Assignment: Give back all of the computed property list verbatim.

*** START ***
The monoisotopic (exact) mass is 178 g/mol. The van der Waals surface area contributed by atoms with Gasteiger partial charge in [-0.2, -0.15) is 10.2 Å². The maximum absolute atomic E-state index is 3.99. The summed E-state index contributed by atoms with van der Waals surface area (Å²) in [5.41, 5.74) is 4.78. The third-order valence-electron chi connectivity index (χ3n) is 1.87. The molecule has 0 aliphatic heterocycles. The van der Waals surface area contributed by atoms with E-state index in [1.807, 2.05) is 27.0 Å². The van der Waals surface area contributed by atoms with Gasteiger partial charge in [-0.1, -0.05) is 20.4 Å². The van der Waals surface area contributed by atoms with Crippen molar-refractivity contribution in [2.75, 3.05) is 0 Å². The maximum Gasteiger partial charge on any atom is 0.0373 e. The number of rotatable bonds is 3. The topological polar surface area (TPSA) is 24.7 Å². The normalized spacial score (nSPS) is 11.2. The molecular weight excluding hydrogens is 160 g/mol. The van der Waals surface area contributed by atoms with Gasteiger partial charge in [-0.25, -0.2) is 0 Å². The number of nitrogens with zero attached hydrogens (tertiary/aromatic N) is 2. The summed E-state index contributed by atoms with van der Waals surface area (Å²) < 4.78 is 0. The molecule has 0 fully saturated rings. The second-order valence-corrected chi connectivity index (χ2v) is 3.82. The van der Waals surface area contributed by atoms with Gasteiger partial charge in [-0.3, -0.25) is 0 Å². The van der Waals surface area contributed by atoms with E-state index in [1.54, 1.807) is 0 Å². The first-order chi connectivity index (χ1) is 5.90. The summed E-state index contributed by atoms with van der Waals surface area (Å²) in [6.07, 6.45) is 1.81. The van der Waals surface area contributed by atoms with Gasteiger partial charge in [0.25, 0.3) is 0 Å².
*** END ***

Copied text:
The monoisotopic (exact) mass is 178 g/mol. The van der Waals surface area contributed by atoms with Gasteiger partial charge in [-0.2, -0.15) is 10.2 Å². The maximum absolute atomic E-state index is 3.99. The summed E-state index contributed by atoms with van der Waals surface area (Å²) in [5.41, 5.74) is 4.78. The third-order valence-electron chi connectivity index (χ3n) is 1.87. The molecule has 0 aliphatic heterocycles. The van der Waals surface area contributed by atoms with E-state index in [1.807, 2.05) is 27.0 Å². The van der Waals surface area contributed by atoms with Gasteiger partial charge in [-0.1, -0.05) is 20.4 Å². The van der Waals surface area contributed by atoms with Crippen molar-refractivity contribution in [2.75, 3.05) is 0 Å². The maximum Gasteiger partial charge on any atom is 0.0373 e. The number of rotatable bonds is 3. The topological polar surface area (TPSA) is 24.7 Å². The normalized spacial score (nSPS) is 11.2. The molecular weight excluding hydrogens is 160 g/mol. The van der Waals surface area contributed by atoms with Gasteiger partial charge in [-0.25, -0.2) is 0 Å². The number of nitrogens with zero attached hydrogens (tertiary/aromatic N) is 2. The summed E-state index contributed by atoms with van der Waals surface area (Å²) < 4.78 is 0. The molecule has 0 fully saturated rings. The second-order valence-corrected chi connectivity index (χ2v) is 3.82. The van der Waals surface area contributed by atoms with Gasteiger partial charge in [-0.3, -0.25) is 0 Å². The van der Waals surface area contributed by atoms with E-state index in [1.54, 1.807) is 0 Å². The first-order chi connectivity index (χ1) is 5.90. The summed E-state index contributed by atoms with van der Waals surface area (Å²) in [6.07, 6.45) is 1.81. The van der Waals surface area contributed by atoms with Gasteiger partial charge in [0.25, 0.3) is 0 Å².